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Developers Need To Take U.S. EPA Storm Water Survey Seriously!


By Andy Bowman, Attorney, Bingham Greenebaum Doll LLP

Is there anything more annoying and intrusive than receiving a telephone call during dinner informing you that you have been randomly selected to participate in a national marketing survey?  How about receiving a letter from the federal government telling you that you have been randomly selected to provide detailed responses to a 67-page survey questionnaire and you must do so within 60 days or face fines of $37,500 per day?

In mid-September U.S. EPA mailed letters to approximately 3,000 owners and developers of real estate development and redevelopment projects requiring about one-third of the recipients to complete a 67-page questionnaire requiring detailed project and financial information.  The remaining recipients must answer a shorter 21-page questionnaire.  The purpose of the questionnaire is to collect information U.S. EPA will use to decide whether to develop additional regulations covering long term storm water discharges (i.e. post-construction discharges) from new development and redevelopment sites.  U.S. EPA is seeking information on long term storm water retention practices and best management practices being employed at projects, state and local permit and management requirements, impervious land cover added by projects, project financial information and financial ability of owners and developers.  A new rule is expected to be finalized by November 2012.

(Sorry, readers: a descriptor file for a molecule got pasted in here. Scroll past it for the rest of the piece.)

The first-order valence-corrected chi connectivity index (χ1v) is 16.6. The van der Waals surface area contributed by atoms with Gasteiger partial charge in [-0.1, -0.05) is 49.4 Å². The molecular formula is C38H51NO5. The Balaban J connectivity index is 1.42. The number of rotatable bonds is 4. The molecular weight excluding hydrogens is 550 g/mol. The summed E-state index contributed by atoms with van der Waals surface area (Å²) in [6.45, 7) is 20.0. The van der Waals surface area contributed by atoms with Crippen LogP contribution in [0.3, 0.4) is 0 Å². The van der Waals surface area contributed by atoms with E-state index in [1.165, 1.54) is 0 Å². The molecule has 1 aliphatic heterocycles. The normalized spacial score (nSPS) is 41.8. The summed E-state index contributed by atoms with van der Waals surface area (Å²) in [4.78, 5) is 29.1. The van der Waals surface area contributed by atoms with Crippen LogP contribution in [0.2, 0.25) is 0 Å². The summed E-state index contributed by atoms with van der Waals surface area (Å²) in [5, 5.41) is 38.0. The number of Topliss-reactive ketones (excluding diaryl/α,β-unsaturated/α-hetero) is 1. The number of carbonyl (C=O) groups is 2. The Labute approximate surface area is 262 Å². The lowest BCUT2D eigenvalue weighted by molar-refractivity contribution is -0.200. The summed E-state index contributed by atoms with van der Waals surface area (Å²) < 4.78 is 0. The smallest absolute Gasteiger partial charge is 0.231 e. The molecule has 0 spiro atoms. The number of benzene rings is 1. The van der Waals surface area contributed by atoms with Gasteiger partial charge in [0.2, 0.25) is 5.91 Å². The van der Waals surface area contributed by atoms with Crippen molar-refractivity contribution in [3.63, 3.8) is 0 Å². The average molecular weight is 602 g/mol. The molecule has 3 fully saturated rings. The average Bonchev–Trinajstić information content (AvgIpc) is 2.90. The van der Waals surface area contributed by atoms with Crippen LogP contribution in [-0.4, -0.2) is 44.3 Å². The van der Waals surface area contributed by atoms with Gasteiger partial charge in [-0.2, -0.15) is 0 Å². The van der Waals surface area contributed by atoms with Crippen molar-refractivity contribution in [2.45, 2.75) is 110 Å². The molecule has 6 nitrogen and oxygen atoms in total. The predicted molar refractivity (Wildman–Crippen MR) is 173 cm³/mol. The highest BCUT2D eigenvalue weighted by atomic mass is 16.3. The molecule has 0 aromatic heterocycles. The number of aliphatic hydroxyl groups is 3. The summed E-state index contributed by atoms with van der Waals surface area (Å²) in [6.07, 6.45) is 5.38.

According to U.S. EPA, it will take an average of 30 hours to respond to the questionnaire.  Recipients may find that it will take substantially more time to complete their responses.  U.S. EPA is seeking responses under the authority of Section 308 of the Clean Water Act which allows U.S. EPA to seek information from owners or operators of point source discharges for the purpose of developing regulations.  Several trade groups challenged U.S. EPA’s authority to seek the information as well as the number and type of questions posed.  As a result U.S. EPA has reduced the number of questions and scope.

At least 40 owners and developers in Indiana have received letters from U.S. EPA.  Recipients were selected from listings in Dunn and Bradstreet based on NAICS codes, sales and geographic location.  A number of Indiana cities and counties and some state agencies have also been requested to complete questionnaires.

Unlike the dinner-hour telephone survey, recipients cannot simply ignore U.S. EPA’s questionnaire.  U.S. EPA can seek civil penalties of up to $37,500 per day for failure to respond.  Recipients must certify that their responses are true, accurate and complete under threat of penalties or imprisonment.

While the questionnaire is directed at owners or developers who had an ownership interest in the project site, some companies who were only the builders have also received letters from U.S. EPA.  The questionnaire definitions should be carefully reviewed.  Builders who only build houses or other structures on a contractual basis and have no ownership interest in the real estate during the land development or construction phases may need to complete only five questions.

Recipients should check with their trade groups.  Some groups are providing guidance to their members.


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